Do you know what you’re eating?
There are only two ways to avoid genetically modified ingredients. You can either starve or spend more money and time sourcing for natural ingredients. Or you can try and grow your own food (near impossible on a land-scarce island like ours).
GMO (Genetically Modified Organism) food is here to stay. Whether described as genetically engineered or genetically manipulated, it means food that has been altered at the gene level and it affects plants, animals, and microorganisms that in turn affect our food.
Different species are crossed to produce animals and plants not found in nature, so they take on new traits meant to make them grow faster, resist insects and weed killers, and stay fresh longer. Insect-protected cotton and herbicide-tolerant soybeans are two examples.
GMO foods are different than those that are cross-bred. Crossbreeding has been going on for centuries by farmers and by nature, to produce a stronger plant. Plants that are cross-bred are within the same species, or between closely related species. With GMO foods, on the other hand, bioengineers splice specific genes into the DNA of a dissimilar species, disrupting its natural sequence, and creating a new species that has never existed before. (popsugar.com)
At the HDB market I regularly shop at, vegetable stalls sometimes have offers eg juicy seedless grapes, or punnets of strawberries at half the usual price. Along with the aunties and uncles, I usually can’t resist buying some even though I believe these are GMO produce. They seem too cheap and too good to be natural. I blame my paranoia on critics lashing out at Monsanto, major producer of genetically modified seeds.
The anti-GMO movement cites concerns about lower nutrition content and long-term effects eg food allergies, skin damage, accelerated ageing, infertility and organ damage. As health issues are hard to pin down, ordinary citizens might just be uneasy when science takes extremes with nature. It seems sacrilegious when the farm is run, not by Old Macdonald, but a lab technician.
In Singapore where almost everything is imported, there is little we can do other than spend a small fortune on organic food. And even then, we can’t be sure about the quality of what we’re getting.
I choose to stay calm and carry on eating my market vegetables. I have to trust that our government has done the needful as explained at http://www.gmac.gov.sg/Education/Index_FAQ_Genetically_Modified_Foods.html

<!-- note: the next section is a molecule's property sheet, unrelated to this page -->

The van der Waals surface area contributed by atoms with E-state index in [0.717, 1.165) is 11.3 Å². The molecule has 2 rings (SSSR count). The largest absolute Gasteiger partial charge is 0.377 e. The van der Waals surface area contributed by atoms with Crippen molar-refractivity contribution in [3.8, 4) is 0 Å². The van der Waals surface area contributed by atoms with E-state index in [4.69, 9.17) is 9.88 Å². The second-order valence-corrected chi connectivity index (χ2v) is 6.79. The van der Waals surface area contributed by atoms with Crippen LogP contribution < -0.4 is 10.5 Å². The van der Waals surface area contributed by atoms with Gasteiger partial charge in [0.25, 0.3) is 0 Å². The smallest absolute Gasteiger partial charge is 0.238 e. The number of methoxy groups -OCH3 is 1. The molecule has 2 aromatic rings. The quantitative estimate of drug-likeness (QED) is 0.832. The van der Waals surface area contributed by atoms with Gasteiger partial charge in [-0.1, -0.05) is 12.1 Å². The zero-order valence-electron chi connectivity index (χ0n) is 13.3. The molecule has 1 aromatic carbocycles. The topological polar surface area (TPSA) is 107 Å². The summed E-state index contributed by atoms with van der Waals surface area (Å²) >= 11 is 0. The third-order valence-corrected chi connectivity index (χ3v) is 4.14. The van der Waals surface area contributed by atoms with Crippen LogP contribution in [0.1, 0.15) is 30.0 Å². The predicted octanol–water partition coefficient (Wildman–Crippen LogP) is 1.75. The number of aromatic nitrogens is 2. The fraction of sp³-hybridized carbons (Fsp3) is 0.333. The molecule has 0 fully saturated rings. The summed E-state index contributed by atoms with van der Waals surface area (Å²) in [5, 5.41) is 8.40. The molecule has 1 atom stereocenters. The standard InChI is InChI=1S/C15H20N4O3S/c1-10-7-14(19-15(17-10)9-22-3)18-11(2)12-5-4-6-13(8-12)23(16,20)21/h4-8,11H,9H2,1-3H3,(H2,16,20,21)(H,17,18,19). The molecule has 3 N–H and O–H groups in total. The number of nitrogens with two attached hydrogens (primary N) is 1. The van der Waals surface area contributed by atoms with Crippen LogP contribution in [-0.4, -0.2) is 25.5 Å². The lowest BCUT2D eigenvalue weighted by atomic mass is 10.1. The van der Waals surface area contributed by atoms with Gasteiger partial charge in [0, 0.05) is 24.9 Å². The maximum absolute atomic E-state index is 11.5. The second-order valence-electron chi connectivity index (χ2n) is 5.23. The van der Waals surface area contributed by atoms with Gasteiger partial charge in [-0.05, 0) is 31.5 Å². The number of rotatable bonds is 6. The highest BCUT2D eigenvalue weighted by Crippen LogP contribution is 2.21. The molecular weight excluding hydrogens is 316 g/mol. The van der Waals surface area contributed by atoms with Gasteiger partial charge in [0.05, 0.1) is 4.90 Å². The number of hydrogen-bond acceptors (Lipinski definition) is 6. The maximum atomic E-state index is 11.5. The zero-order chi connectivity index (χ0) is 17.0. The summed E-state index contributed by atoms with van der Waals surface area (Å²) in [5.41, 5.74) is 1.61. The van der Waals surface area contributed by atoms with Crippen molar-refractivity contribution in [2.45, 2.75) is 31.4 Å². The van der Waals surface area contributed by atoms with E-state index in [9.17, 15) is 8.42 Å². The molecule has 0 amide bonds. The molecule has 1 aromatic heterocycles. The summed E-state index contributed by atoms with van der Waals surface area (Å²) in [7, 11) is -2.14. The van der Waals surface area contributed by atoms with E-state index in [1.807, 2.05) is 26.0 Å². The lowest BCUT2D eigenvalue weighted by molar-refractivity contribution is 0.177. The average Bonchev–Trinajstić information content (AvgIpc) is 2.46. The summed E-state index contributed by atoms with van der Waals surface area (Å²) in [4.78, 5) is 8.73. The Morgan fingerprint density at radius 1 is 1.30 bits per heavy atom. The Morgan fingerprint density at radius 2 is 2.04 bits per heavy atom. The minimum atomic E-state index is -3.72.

Genetically modified crops, especially soybean and corn, have been approved in many countries (see our answer to the first question above, on “What foods are produced from GMOs? What is the approximate no. of such products in the market?”). These are very likely incorporated into various processed foods. Since Singapore imports food from many parts of the world, it is possible that such foods with GM-derived components are sold here in Singapore. Like any other foods sold in Singapore, these foods have been assessed to be safe based on the AVA’s rigorous safety standards.
There are currently no legislations and guidelines for the labelling of GM foods in Singapore. Whilst this is so, GM foods, like all other food products, must meet existing food labelling requirements to facilitate tracing and recall. The local authorities will work to ensure that GM foods commercially available in Singapore are safe for consumption, and will also continue to monitor international developments closely to ensure that Singapore’s labelling requirements are up to date.
GM food labelling, where practised, is done with the intention of providing consumers with choice, and not for food safety reasons.
However, if you really-really want to avoid GMO food, Elizabeth Renter of the Natural Society, USA, suggests:
- Assume all American non-organic corn, soy, cottonseed, and canola ingredients are GMO – In the U.S., these plants are likely all grown using genetically modified seeds.
- Stay away from artificial sweeteners –Aspartame is made using GM bacterial strains of E. coli.
- Beware of “Invisible GM Ingredients”. Some ingredients using GMO include whey, xanthan gum, glutamate, hydrolyzed vegetable protein, lactic acid, cellulose, citric acid, maltodextrin, and mono and diglycerides.
- Don’t trust the produce stickers and PLU codes on fruits and vegetables.
Life is hard when you can eat hardly anything.